The Group is at High Camp and going for the summit today. All members are doing fine despite the cold weather and snow storms they have encountered up high.
Summit day on Aconcagua is a tremendous challenge no matter which route you are on. Reaching Aconcagua’s 22,834’ summit, especially the final 3,600’ to the summit, for many will be one of the toughest physical and mental challenges they will ever encounter. It is the most demanding and serious day of the expedition. It is here where taking the time to properly acclimatize by ferrying loads and taking extra days in Base Camp will pay off. It is here where it pays off to have followed the equipment list. It is here where you feel that you are getting your money’s worth by having expert High Altitude Guides guiding and pacing you closely, and constantly assessing how your body is coping with the altitude. A good window of weather is needed for Summit Day. We have several days for the summit set aside on our itinerary. A calm, windless day is optimal.
After an early start it is not unusual to spend 12 hrs climbing up to the summit, leaving camp with headlamps from Piedras Blancas, at 19,200′. An hour later we connect with the Normal Route trail, often a cold morning with a light breeze, where -20 F is not unusual for Summit Day before the sun comes up. Gentle slopes will take us to Independencia, an old abandoned wooden hut at 20,790’. Normally the sun shines here for the first time that day. It is pleasant but still very cold. The next section is called “El Paso del Viento” (meaning the Pass of the Wind), where often there is a strong breeze even on calm days. This pass is entirely in shadow this time of the day, and it is critical to move with efficiency through this section to avoid frostbite, and worse case scenario, to abort our summit attempt due to severe cold or weather.
The next section is called the Canaleta, at 21,450′. This can be the crux of the entire climb, depending on conditions. Sometimes it can be covered with hard packed snow. Snow in the Canaleta is ideal. Or sometimes the slope is dry with loose boulders and scree. Pacing yourself becomes difficult, due to altitude and the loose scree and boulders underfoot, making upward progress frustrating and challenging. We often rope people up through some sections where a potential long slip could occur. Note: remember that you DO NOT need a harness for this route. Guides carry a rope and webbing to quickly rig a harnesses if needed. After the Canaleta The Summit Ridge is reached, just 300 from the Summit. This last section takes normally up to 1 hour. From the Summit Ridge you can look down the spectacular South Face of Aconcagua, a gigantic 10,000 face of rock, snow, and ice. The South Face is one of the hardest and most renowned routes in the Andes, a serious undertaking for even the expert climber.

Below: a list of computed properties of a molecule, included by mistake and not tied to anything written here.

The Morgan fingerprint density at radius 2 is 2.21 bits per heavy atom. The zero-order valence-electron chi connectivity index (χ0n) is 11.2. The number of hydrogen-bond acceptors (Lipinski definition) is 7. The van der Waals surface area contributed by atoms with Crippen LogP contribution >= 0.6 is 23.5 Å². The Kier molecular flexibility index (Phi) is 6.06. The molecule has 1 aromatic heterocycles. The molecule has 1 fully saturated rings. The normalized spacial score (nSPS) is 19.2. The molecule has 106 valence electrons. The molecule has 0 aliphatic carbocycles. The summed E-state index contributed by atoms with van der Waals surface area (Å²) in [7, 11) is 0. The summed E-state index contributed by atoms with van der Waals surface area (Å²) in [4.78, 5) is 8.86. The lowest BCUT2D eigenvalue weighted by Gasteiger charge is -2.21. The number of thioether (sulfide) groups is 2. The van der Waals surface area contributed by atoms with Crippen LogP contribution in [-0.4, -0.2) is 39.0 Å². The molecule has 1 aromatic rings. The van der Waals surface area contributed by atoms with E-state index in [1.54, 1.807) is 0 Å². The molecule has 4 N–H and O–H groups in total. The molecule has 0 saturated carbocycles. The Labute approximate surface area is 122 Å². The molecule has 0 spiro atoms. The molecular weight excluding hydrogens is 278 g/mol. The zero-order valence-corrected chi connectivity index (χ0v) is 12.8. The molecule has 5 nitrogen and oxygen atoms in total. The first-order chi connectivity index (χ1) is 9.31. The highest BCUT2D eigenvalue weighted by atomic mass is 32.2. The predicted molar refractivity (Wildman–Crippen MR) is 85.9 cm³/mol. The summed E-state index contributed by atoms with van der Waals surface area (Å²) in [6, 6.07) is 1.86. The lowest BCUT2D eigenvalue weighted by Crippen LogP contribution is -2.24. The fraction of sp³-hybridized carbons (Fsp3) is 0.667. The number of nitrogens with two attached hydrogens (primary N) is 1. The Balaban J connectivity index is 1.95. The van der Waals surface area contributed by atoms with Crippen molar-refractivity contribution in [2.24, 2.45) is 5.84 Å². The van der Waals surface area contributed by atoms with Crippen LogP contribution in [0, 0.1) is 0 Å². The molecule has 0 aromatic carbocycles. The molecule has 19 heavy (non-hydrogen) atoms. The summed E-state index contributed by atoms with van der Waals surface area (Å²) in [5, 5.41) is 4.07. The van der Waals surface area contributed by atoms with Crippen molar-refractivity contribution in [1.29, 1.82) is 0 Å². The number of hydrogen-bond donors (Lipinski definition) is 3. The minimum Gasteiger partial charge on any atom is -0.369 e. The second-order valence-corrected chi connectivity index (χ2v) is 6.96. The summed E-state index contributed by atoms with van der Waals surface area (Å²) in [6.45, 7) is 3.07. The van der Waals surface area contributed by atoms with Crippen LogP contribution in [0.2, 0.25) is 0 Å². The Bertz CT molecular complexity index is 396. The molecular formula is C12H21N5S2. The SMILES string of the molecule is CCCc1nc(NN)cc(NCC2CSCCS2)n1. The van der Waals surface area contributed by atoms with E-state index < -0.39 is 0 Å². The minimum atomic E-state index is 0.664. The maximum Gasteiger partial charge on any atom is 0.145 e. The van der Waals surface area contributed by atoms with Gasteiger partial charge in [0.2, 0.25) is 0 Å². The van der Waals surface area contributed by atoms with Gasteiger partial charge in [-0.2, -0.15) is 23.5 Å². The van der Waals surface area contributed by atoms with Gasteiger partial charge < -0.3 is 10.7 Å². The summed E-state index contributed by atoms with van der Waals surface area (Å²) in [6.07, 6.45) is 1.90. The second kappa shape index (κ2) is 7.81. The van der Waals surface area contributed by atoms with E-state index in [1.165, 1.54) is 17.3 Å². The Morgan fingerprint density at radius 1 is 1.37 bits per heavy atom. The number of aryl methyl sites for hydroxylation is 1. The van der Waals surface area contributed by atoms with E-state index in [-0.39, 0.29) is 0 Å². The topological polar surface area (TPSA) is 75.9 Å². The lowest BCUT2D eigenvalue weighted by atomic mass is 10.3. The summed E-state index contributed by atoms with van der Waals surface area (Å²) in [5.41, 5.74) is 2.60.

After summiting the group will return to High Camp and get a well deserved rest The next day they will descend the Normal Route to Plaza de Mulas Base Camp. Here we they will spend the night and arrange the gear for the mules to carry out. The next day is a one day walk out to the trailhead where transport will meet the team to be driven to Mendoza for a well deserved rest at the Mendoza Park Hyatt.
Let’s hope for the best on this summit day, they are working hard up hill as we write this. We are attaching a pic of Aconcagua’s summit ridge on a previous Aventuras Patagonicas Expedition.
The Aventuras Patagonicas Team